This law applies to both public and private sector employees and means that employees (and their families) have the right to demand for compensation and payment from their employers in the event of injury or death. The penalty for non-compliance with this law is N250,000, record of conviction, and in addition the place of business may be sealed.

For the Healthcare Professional Indemnity Insurance all licenced health care providers and medical practitioners (such as doctors, nurses, pharmacists, etc) are required to have the National Health Insurance Scheme (NHIS) 1999. The law  have insurance that will protect their patients in case of accidents or fatalities (death) resulting from professional negligence. This type of insurance provides compensation to patients and their relatives in the event of involuntary murder, disability, shock, and injury suffered by patients as a result of the negligence of health care providers.

The penalty for non-compliance with this law is a possible revocation of licence by the National Health Insurance Council, a record of conviction, and sealing of the premises.

Also for the Third Party Motor Liability Insurance stipulates that all owners and drivers of motor vehicles, motorcycles, and special type vehicles plying the Nigerian roads are required to have the National Insurance Act 2003. The third party motor liability insures the vehicle against liability to death, bodily injury, or damage to the property of a third party arising from the use of the vehicle. The penalty for non-compliance is a fine of up to N250,000 plus one year imprisonment.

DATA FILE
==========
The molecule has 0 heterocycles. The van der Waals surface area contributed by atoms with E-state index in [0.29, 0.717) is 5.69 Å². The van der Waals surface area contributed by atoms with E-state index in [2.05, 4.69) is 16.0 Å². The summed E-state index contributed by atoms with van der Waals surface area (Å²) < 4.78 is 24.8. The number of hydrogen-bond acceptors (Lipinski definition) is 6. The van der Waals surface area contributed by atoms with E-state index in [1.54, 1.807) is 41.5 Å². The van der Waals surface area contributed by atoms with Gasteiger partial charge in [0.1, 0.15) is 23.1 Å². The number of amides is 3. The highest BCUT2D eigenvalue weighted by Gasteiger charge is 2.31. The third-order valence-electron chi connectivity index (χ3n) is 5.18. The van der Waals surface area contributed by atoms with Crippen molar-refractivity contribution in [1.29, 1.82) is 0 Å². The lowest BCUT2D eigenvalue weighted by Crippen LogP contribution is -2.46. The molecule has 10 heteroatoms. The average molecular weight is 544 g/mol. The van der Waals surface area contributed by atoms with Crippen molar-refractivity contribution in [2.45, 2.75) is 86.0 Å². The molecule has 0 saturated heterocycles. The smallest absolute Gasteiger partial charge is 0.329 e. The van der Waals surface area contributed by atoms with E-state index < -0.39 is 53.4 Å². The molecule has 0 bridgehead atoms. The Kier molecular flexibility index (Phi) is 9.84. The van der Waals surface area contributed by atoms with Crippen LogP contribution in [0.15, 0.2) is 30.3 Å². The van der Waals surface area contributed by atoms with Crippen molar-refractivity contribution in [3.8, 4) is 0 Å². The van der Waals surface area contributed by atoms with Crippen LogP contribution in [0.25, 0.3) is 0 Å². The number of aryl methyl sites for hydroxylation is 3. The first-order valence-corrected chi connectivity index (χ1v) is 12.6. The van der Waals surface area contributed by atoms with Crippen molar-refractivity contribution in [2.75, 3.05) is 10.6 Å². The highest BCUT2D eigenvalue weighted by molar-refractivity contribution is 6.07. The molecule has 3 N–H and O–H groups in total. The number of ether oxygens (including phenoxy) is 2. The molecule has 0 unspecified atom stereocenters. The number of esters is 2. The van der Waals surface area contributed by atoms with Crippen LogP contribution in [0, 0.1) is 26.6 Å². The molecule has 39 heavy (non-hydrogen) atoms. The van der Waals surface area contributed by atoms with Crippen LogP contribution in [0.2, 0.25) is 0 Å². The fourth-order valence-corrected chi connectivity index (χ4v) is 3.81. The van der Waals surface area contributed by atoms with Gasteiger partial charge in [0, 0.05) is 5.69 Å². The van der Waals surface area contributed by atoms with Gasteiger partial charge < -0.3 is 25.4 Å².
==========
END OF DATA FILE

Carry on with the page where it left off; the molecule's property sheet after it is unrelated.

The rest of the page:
The commission, in trying to ensure compliance described said that it is part of a comprehensive programme code-named “The Nigeria Insurance Market Development and Restructuring,” which was put in place to increase capacity and consumer trust in the insurance industry in Nigeria. According to the NAICOM, 16 insurance products are directly and indirectly made compulsory in Nigeria, but five are very prominent and capable of generating about 55 per cent of the industry premium income.

The NAICOM, alongside other stakeholders, perceive the Insurance Act 2003 and Motor Vehicle (Third Party) Ordinance 1945 as key and should be significantly enforced. The policy provides that no person shall use or cause or permit any other person to use a motor vehicle on the road unless a liability which he may incur in respect of death, bodily injury or damages to the property of a third party is insured with an insurer registered under this Act. The penalty for non-compliance is N250,000 or one year imprisonment or both.

The director-general of the Nigeria Insurers Association (NIA), Sunday Thomas, said that he is deeply concerned about enforcement.

In an interview with LEADERSHIP, Thomas simply said, “In the case of enforcement I am not satisfied at all. It is very disappointing.”

According to him, the NAICOM is not an enforcement agency but a regulator.

It has done what is expected of a regulator to restructure and provide operational guidelines, the rest is for players and law enforcement agencies to take it up from there.

For the compulsory insurances the D-G said they were put in place to boost the sector under the MDRI.

“For these classes of insurance, there are different agencies that should take compliance responsibility.

We have the Town Planning, Police, VIO, FRSC and others.

For us in NIA we have been collaborating with them establishing partnerships and structures to encourage enforcement”, he said.